What to read first: Sketching outcome pictures at each level of success and failure
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Your customers care deeply about what won’t happen to them.
Soon, your assessment of particular risks will shine a very bright light on the likelihood of each of the outcomes depicted in the collection.
You may be thinking already that some of those outcome pictures are so unlikely as not to be worth further consideration, or even worth including in a sensible document. You may be thinking that especially about the more extravagant ‘Worst imaginable’ outcomes. Perhaps they will cause alarm, derision, and accusations of hysteria.
Well, unlikely they may be – and unlikely is what they should be.
A key benefit of risk management is to recognise and agree that there is some potential for bad stuff to happen. That benefit is all the more valued when you have reasons for saying why the likelihood of that bad stuff is acceptably low. Those reasons will usually refer to the way the unit operates. The way the unit operates is a choice, and not a law of nature. That choice has costs.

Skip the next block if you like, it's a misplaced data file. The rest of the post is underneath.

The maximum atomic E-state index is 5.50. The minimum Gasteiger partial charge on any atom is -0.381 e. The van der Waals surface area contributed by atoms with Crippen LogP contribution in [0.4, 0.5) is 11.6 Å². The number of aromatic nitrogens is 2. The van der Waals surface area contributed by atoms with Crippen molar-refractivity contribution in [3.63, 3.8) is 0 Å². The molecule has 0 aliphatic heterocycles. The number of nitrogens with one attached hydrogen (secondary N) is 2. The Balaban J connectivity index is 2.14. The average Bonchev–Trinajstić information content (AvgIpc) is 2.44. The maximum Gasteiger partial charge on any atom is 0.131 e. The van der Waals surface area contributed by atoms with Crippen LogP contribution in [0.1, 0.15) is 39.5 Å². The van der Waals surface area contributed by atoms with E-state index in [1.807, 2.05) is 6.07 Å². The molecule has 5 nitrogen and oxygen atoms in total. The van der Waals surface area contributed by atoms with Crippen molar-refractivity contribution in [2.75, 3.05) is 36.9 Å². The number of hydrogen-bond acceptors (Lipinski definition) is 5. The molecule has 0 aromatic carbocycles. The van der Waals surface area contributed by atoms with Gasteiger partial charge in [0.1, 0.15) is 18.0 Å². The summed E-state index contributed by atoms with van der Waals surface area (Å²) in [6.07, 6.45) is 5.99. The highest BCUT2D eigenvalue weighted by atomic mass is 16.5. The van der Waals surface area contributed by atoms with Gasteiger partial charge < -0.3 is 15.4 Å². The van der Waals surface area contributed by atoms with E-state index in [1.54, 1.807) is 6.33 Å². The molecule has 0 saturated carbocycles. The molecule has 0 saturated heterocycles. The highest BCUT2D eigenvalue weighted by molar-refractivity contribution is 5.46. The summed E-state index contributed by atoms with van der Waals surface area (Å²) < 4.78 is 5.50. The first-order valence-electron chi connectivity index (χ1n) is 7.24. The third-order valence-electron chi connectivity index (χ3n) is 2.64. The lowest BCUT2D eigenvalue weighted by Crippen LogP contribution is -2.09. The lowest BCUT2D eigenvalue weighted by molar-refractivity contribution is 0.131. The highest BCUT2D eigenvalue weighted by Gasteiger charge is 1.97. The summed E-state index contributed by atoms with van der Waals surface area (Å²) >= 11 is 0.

By including the very bad stuff among the potential outcomes, you have recognised that such things are at least potentially possible. As a result, they have to be avoided. Avoiding them is an active process. You deserve resources, and credit, for the active work that goes into keeping the likelihood of those bad outcomes low. That likelihood should be at a level where everyone can sleep at night, or at least stay awake, but worrying about something else.
If the nearly impossible, but very bad, outcomes weren’t even in the collection, you would get no credit for keeping them nearly impossible. Neither would ‘risk management’ deserve any credit.
If you were to simply ignore the worst possibilities, you might also compromise stakeholder trust. Those worst possibilities may be the very ones that concern your stakeholders the most, even if those inside the unit routinely dismiss those possibilities as highly implausible. Insiders can do that only because they know exactly how things work, and exactly why the worst outcomes won’t happen. That knowledge is valuable, and should be shared – through risk management.
If you want to work through the far-fetched outcomes more systematically, here is a way.
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Main article on Risk in work unit business planning